Less than three weeks into the new Biden administration, Dr. Anthony Fauci, the infectious disease expert who has headed up the National Institute of Allergy and Infectious Diseases since 1984, is encouraged by the new president's approach to the COVID-19 pandemic. Fauci has worked with seven presidents, from Ronald Reagan to Joe Biden. Much of his career has been devoted to researching viruses and the immune system.
President Trump's daily briefings on the COVID-19 pandemic have introduced millions of Americans to Dr. Anthony Fauci, the director of the National Institute of Allergy and Infectious Diseases. At times, the specialist in infectious diseases has differed with the president during the briefings, correcting him on the seriousness of the virus or on the timeline for developing a vaccine. That's fueled speculation that Fauci's tenure might be cut short.
Dr. Paul Volberding and nurse Cliff Morrison were on the frontlines of the AIDS epidemic treating patients in the early 1980s before anyone understood what the disease was, or how it was spread. They are now featured in the new documentary '5B'.
In Dallas Buyers Club, Leto plays Rayon, a transgender woman who is living with HIV and a drug habit. Rayon becomes an unlikely friend to Ron Woodroof (Matthew McConaughey), a rodeo cowboy who starts smuggling HIV drugs from Mexico in the 1980s after he's diagnosed as HIV-positive and given just a few weeks to live.
In her new memoir, Fairyland, Alysia Abbott describes her childhood as the daughter of an openly gay father in San Francisco while the gay liberation movement was gaining strength. Her book is based largely on her father's journals, which she found after his death in 1992.
Marco Roth grew up on New York's Upper West Side in the 1980s, where a liberal Jewish culture infused with European tastes was breathing its last gasps. In his memoir, Roth describes how he learned -- years after his father died from AIDS -- that his father was probably gay.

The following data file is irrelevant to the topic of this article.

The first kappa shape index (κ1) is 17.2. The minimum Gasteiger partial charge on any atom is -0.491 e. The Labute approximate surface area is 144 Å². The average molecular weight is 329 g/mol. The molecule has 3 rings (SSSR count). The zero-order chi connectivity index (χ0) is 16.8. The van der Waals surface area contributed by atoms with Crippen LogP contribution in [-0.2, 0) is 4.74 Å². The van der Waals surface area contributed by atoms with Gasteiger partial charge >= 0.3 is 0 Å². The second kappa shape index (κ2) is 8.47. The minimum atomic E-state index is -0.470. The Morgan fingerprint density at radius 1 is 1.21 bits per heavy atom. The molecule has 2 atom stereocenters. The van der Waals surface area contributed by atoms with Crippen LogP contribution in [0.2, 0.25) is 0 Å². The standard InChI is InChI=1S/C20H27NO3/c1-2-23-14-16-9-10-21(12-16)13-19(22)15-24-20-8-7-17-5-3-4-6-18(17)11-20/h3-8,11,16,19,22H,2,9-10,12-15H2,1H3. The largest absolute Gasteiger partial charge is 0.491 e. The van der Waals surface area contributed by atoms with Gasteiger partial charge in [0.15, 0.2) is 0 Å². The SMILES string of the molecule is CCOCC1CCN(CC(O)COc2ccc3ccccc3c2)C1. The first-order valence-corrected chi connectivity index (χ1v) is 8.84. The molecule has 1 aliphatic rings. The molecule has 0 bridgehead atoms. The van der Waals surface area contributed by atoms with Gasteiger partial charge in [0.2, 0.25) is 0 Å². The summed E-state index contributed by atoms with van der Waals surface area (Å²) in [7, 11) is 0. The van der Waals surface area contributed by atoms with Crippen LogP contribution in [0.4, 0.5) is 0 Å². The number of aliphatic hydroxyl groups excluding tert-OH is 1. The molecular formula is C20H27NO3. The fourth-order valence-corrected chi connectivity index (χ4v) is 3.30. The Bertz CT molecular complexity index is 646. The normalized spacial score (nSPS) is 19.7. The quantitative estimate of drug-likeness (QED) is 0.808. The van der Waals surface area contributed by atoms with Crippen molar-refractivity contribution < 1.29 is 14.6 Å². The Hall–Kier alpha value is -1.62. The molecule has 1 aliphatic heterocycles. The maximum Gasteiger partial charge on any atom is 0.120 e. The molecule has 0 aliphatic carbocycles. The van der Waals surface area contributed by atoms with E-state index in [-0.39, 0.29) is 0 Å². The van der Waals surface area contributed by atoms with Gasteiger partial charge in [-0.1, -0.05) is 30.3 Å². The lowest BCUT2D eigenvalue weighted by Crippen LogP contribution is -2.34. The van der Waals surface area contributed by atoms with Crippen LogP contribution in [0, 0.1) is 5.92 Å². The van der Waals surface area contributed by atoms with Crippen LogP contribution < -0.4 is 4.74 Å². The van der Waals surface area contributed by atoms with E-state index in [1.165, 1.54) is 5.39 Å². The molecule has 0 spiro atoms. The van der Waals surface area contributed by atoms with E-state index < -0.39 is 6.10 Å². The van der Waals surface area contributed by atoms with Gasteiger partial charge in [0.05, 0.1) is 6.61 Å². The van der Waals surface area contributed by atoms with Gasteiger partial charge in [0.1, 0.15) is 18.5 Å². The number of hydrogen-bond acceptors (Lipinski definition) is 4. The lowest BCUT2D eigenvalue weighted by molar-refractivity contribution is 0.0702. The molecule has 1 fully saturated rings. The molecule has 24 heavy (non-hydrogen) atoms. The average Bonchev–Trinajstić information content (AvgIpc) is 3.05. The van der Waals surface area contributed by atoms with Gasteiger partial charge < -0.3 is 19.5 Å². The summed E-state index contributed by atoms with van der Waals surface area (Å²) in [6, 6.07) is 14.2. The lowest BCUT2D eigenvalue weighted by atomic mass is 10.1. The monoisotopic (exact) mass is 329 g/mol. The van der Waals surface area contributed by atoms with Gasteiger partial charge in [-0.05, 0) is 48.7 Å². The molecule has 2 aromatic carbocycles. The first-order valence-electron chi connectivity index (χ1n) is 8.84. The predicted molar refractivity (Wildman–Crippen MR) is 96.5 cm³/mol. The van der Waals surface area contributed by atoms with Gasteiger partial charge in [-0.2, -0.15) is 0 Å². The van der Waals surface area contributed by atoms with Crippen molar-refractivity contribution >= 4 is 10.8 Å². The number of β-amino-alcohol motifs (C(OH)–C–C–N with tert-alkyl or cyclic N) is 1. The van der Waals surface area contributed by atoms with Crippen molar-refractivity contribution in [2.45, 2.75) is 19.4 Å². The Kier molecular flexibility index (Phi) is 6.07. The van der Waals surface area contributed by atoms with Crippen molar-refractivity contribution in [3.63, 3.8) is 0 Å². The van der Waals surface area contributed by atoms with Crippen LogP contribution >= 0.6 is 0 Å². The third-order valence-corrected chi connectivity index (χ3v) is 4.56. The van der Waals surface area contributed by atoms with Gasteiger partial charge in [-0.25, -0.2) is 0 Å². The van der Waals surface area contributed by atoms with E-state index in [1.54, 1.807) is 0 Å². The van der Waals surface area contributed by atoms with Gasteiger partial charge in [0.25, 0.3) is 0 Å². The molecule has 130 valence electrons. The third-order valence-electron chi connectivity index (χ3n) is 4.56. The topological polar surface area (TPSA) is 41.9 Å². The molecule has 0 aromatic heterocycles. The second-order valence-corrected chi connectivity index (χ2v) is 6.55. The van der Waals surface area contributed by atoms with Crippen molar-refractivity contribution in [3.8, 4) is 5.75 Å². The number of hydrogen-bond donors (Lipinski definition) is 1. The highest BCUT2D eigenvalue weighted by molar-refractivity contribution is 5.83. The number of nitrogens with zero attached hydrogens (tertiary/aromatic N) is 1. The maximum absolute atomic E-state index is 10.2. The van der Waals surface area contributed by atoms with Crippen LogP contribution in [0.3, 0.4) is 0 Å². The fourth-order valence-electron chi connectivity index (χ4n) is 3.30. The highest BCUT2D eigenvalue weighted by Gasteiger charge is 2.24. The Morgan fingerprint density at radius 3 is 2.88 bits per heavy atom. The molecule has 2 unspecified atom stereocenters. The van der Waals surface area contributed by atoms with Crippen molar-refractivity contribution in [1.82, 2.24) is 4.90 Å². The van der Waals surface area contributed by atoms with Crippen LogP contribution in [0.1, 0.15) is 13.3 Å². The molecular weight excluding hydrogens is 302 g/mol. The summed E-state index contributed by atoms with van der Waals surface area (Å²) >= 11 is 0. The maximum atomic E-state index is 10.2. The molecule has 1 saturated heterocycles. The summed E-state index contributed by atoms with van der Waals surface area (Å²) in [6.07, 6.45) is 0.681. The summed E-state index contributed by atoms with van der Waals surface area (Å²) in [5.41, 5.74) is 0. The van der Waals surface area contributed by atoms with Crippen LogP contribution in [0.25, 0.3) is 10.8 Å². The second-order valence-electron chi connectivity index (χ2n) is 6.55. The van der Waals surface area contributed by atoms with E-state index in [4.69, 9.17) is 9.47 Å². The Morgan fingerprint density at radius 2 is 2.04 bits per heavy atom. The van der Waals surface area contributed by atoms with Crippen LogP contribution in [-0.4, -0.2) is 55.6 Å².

Journalist Craig Timberg, the former Johannesburg bureau chief for The Washington Post, says international AIDS organizations working in Africa went off in the wrong direction in fighting the spread of HIV across the continent.
Fresh Air's critic-at-large John Powers was raised to dislike Elizabeth Taylor. But he soon fell for her charms. He remembers the legendary actress who was a siren on-screen -- and a committed supporter of HIV/AIDS research.
In 2008, jazz pianist Fred Hersch slipped into an AIDS-related coma for more than two months. When he came out of the coma, he couldn't walk, eat or play piano. Hersch explains how he rebuilt himself after his illness and composed music for his latest album, Whirl.
Gay rights activist Rodger McFarlane was involved in the earliest efforts to combat the transmission of AIDS during the 1980s. McFarlane, who was 54, died May 15. According to his bother, the cause of death was suicide.
AIDS activist Martin Delaney died from liver cancer Jan. 23 at the age of 63. Delaney was a former Jesuit seminarian and the founder of Project Inform, an organization that speeds access to AIDS treatments.
In her new book, The Wisdom of Whores, epidemiologist Elizabeth Pisani interviews sex workers, drug users, health officials and bureaucrats in an effort to determine why 40 million people are living with HIV — and what can be done to curb the epidemic.